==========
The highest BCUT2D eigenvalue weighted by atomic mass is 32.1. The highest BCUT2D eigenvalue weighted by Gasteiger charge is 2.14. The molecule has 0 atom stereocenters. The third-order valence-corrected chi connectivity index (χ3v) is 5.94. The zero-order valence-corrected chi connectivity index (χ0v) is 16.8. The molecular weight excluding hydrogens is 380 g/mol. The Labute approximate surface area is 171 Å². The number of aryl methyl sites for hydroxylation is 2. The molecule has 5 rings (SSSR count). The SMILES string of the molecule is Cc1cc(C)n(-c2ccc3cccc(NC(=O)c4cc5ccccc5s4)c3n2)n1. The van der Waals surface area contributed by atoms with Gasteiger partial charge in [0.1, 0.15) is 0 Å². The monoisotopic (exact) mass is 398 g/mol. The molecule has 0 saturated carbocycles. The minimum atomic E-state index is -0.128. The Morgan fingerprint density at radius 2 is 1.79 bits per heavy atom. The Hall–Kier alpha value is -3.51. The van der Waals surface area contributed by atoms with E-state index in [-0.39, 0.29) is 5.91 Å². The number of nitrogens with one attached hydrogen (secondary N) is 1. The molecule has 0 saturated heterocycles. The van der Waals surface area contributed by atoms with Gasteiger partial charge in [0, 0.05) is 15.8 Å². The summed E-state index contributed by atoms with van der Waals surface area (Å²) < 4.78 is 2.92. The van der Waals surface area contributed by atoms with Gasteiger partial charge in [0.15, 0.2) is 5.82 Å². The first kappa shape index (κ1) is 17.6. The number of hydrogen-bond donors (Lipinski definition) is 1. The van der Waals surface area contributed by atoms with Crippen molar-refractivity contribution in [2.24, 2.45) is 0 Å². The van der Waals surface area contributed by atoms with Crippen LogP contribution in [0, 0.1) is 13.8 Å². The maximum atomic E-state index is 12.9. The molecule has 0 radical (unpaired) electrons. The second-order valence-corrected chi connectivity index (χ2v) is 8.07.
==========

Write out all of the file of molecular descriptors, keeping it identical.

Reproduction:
The highest BCUT2D eigenvalue weighted by atomic mass is 32.1. The highest BCUT2D eigenvalue weighted by Gasteiger charge is 2.14. The molecule has 0 atom stereocenters. The third-order valence-corrected chi connectivity index (χ3v) is 5.94. The zero-order valence-corrected chi connectivity index (χ0v) is 16.8. The molecular weight excluding hydrogens is 380 g/mol. The Labute approximate surface area is 171 Å². The number of aryl methyl sites for hydroxylation is 2. The molecule has 5 rings (SSSR count). The SMILES string of the molecule is Cc1cc(C)n(-c2ccc3cccc(NC(=O)c4cc5ccccc5s4)c3n2)n1. The van der Waals surface area contributed by atoms with Gasteiger partial charge in [0.1, 0.15) is 0 Å². The monoisotopic (exact) mass is 398 g/mol. The molecule has 0 saturated carbocycles. The minimum atomic E-state index is -0.128. The Morgan fingerprint density at radius 2 is 1.79 bits per heavy atom. The Hall–Kier alpha value is -3.51. The van der Waals surface area contributed by atoms with E-state index in [-0.39, 0.29) is 5.91 Å². The number of nitrogens with one attached hydrogen (secondary N) is 1. The molecule has 0 saturated heterocycles. The van der Waals surface area contributed by atoms with Gasteiger partial charge in [0, 0.05) is 15.8 Å². The summed E-state index contributed by atoms with van der Waals surface area (Å²) < 4.78 is 2.92. The van der Waals surface area contributed by atoms with Gasteiger partial charge in [0.15, 0.2) is 5.82 Å². The first kappa shape index (κ1) is 17.6. The number of hydrogen-bond donors (Lipinski definition) is 1. The van der Waals surface area contributed by atoms with Crippen molar-refractivity contribution in [2.24, 2.45) is 0 Å². The van der Waals surface area contributed by atoms with Crippen LogP contribution in [0, 0.1) is 13.8 Å². The maximum atomic E-state index is 12.9. The molecule has 0 radical (unpaired) electrons. The second-order valence-corrected chi connectivity index (χ2v) is 8.07.